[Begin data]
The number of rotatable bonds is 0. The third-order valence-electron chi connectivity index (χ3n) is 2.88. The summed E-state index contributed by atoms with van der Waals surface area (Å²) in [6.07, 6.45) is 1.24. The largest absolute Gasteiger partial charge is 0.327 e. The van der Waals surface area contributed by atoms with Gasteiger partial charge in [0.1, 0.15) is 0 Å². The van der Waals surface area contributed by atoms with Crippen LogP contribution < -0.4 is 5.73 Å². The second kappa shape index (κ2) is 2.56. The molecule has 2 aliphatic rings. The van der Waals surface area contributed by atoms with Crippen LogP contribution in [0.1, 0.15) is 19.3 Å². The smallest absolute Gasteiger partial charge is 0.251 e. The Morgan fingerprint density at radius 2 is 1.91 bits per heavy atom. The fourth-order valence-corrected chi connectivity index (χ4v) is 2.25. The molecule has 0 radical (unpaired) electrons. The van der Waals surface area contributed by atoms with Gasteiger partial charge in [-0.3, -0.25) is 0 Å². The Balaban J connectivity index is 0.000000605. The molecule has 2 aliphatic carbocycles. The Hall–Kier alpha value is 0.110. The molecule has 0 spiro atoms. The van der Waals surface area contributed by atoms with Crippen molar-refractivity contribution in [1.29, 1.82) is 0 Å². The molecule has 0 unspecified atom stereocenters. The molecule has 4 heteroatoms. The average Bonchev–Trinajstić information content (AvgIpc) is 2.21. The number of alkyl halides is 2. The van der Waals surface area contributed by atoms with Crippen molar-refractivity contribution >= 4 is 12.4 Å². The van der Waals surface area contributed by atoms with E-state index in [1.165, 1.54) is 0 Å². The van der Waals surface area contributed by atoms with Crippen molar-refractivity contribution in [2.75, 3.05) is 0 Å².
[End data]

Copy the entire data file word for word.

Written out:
The number of rotatable bonds is 0. The third-order valence-electron chi connectivity index (χ3n) is 2.88. The summed E-state index contributed by atoms with van der Waals surface area (Å²) in [6.07, 6.45) is 1.24. The largest absolute Gasteiger partial charge is 0.327 e. The van der Waals surface area contributed by atoms with Gasteiger partial charge in [0.1, 0.15) is 0 Å². The van der Waals surface area contributed by atoms with Crippen LogP contribution < -0.4 is 5.73 Å². The second kappa shape index (κ2) is 2.56. The molecule has 2 aliphatic rings. The van der Waals surface area contributed by atoms with Crippen LogP contribution in [0.1, 0.15) is 19.3 Å². The smallest absolute Gasteiger partial charge is 0.251 e. The Morgan fingerprint density at radius 2 is 1.91 bits per heavy atom. The fourth-order valence-corrected chi connectivity index (χ4v) is 2.25. The molecule has 0 radical (unpaired) electrons. The van der Waals surface area contributed by atoms with Gasteiger partial charge in [-0.3, -0.25) is 0 Å². The Balaban J connectivity index is 0.000000605. The molecule has 2 aliphatic carbocycles. The Hall–Kier alpha value is 0.110. The molecule has 0 spiro atoms. The van der Waals surface area contributed by atoms with Crippen molar-refractivity contribution in [1.29, 1.82) is 0 Å². The molecule has 0 unspecified atom stereocenters. The molecule has 4 heteroatoms. The average Bonchev–Trinajstić information content (AvgIpc) is 2.21. The number of alkyl halides is 2. The van der Waals surface area contributed by atoms with Crippen molar-refractivity contribution >= 4 is 12.4 Å². The van der Waals surface area contributed by atoms with E-state index in [1.165, 1.54) is 0 Å². The van der Waals surface area contributed by atoms with Crippen molar-refractivity contribution in [2.75, 3.05) is 0 Å².